Regulating Assisted Reproduction

By Dresser, Rebecca | The Hastings Center Report, November 2000 | Go to article overview

Regulating Assisted Reproduction


Dresser, Rebecca, The Hastings Center Report


As the twentieth century comes to a close, this country's laissez-faire approach to assisted reproduction is under attack. References to the "Wild West" of infertility treatment are common. With each high-profile incident --advertisements offering huge sums to Ivy League students providing eggs for infertile couples, the release of new statistics on multiple births to women undergoing infertility treatment, gametes and embryos accidentally or intentionally given to the wrong patients, and the first birth following posthumous sperm retrieval--come calls for greater regulation of assisted reproductive technologies (ART). But recent events in California reveal how difficult regulation can be.

The California Bill

Always a trend-setter, California has attempted to address a few of the hot-button areas in ART. In September of this year, the state legislature approved a bill targeting information disclosure and quality control. The bill directed the state health department to prepare a plain-language document explaining the risks associated with the drugs and hormones used in ART and the implantation of multiple embryos. The bill also required physicians to provide the document to patients and made failure to comply with this and other provisions unprofessional conduct, which is a criminal violation in California.

Other parts of the bill addressed egg donation. The bill directed physicians to give women considering donation written information on the risks presented by drugs, hormones, and egg retrieval procedures. It also directed state health department officials to consider, in consultation with outside experts, whether to set lifetime limits on the number of egg donations an individual may make and on the compensation an egg donor may receive. It required physician specialty certification by a medical board and tissue bank licensing as well.[1]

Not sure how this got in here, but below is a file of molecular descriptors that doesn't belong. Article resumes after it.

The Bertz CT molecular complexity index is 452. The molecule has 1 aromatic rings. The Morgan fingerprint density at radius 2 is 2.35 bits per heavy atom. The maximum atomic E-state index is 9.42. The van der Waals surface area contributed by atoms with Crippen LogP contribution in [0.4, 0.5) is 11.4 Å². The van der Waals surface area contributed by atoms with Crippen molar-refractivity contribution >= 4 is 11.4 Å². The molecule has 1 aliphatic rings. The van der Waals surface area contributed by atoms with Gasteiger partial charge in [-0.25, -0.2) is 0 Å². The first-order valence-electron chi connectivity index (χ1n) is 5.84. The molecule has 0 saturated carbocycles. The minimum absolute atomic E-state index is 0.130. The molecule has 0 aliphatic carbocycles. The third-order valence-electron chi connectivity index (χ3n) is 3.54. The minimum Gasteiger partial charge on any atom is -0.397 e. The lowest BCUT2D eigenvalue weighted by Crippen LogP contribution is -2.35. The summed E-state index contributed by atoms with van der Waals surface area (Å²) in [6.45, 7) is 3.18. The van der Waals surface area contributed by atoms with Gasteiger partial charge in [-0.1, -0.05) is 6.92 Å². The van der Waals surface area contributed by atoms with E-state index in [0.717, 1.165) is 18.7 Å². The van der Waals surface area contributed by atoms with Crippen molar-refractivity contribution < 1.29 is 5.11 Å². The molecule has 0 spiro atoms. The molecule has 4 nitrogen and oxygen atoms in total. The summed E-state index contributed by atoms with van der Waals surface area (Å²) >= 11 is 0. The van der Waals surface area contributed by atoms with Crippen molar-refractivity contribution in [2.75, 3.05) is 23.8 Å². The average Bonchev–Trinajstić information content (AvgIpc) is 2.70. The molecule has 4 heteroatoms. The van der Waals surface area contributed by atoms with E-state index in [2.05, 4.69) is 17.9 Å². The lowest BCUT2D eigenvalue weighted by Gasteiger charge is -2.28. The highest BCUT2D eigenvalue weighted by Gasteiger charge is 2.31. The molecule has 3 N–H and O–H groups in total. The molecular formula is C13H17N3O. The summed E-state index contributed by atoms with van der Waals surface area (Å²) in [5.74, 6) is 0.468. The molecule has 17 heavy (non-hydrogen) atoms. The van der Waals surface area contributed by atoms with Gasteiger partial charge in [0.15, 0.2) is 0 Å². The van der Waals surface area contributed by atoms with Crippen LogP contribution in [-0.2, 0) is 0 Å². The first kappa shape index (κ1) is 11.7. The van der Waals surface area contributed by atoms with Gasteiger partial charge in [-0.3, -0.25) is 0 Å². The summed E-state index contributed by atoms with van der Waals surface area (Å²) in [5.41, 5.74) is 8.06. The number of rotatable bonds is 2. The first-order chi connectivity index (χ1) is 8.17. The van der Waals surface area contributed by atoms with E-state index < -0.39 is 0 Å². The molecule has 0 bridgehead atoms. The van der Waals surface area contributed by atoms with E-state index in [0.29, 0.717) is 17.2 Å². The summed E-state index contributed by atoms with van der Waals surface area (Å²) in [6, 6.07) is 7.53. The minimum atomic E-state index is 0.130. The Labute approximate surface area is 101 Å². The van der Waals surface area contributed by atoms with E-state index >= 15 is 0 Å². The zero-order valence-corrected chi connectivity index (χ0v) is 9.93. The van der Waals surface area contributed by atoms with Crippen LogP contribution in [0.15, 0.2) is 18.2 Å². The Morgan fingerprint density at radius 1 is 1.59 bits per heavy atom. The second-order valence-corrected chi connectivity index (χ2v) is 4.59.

Initially, the bill was much more ambitious. An earlier version contained a provision requiring group insurance plans and health maintenance organizations to include in their basic benefit packages coverage for in vitro fertilization (IVF). At one point, the bill prohibited women from donating eggs more than four times, compensation of more than $5,000 to egg donors, and compensation based on a donor's physical or psychological characteristics. Earlier drafts also directed the state health department to establish a donor registry. Under this proposal, physicians would have had to report certain information about each donation, including the amount of compensation provided. In turn, department officials would be required to tell physicians how many times a woman had already donated. Early drafts directed physicians to supply more detailed written information to IVF patients as well, including information on the optimal number of embryos for implantation into women in different age groups and the possibility that patients would face a decision about whether to abort one or more fetuses.